I see inside her.
Cachexic, body eats itself,
leaves naught but bony barren mountains;
blood slows in stagnant purple rivers.
head turns then body arches
as pain plays out its awful cruel game.
And here sit I,
a useless helpless heartless mamma
wishing she would fade away.
Oh how I have called out His Name,
begged Him to take her love her take her,
gave her up in sweet surrender,
yet He seems to want her not.
How I would love to lie beside her,
cradle her in loving arms,
whisper that I will always always love her
while wishing she would gently
Shared with the good folk at dVerse OLN hosted by the lovely Grace. Cheers Grace!
In view of the kind concerned comments from Glenn and Frank (of which I thank them deeply for) I thought it right that I should add this note.
I wrote these words late last year after having been directed to a Facebook page in which a very caring father made the decision to publish a photograph of his four year old daughter who was in the last stage of cancer.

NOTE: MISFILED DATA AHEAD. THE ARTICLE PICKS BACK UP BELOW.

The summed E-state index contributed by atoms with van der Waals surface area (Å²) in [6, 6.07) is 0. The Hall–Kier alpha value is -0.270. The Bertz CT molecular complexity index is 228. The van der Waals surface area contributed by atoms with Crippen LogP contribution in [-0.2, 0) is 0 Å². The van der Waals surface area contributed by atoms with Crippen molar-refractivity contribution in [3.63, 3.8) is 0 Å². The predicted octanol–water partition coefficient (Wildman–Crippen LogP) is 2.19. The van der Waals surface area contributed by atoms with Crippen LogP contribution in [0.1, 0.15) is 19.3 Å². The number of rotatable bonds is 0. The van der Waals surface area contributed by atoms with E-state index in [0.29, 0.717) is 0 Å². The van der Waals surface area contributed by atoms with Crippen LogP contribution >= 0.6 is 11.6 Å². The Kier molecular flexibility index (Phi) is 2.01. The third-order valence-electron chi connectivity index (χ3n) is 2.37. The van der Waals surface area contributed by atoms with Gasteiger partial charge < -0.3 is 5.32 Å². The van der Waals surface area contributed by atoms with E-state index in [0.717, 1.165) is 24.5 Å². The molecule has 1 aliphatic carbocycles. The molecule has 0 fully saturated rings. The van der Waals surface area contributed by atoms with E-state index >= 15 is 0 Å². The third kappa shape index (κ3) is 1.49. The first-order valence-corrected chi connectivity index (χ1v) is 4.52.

The photograph is very harrowing and haunted me for a long time. It is true that opening up the page again (as I have not long done) has left me emotionally shattered and I have cried again. However I am fully behind his brave decision, as we who have never been in this awful situation view childhood cancers as in the images that we normally see, of smiling bald little children with teddies and balloons and we are comfortable with that. But the reality is far removed from that of happy little smiling faces.
Seeing Jessica’s picture last year reminded me of watching my dad die of cancer many moons ago, and the words I wrote are of him too and how helpless I felt at the time. He was diagnosed three weeks before his death. As any loving daughter would be, initially I was praying for him to live to be cured, but not long after, oh how hard and oh how often I prayed for him to die, to be relieved from the torment of his unstoppable pain.
I cannot even come close to imagining how I would feel if I had had to watch my child die.
It is essential that more money is poured into the research of childhood cancer.
Writing this has left me torn as to whether I should direct you to the page, but it is so that Jessica’s dad wanted the world to know the reality, the awful truth of childhood cancers. I would suggest however that if you are emotionally fragile at present, that you do not open it. It is here.
Peace dear little Jessica.
Image: Courtesy of Wikimedia Commons
Artist: Edvard Munch (1863–1944)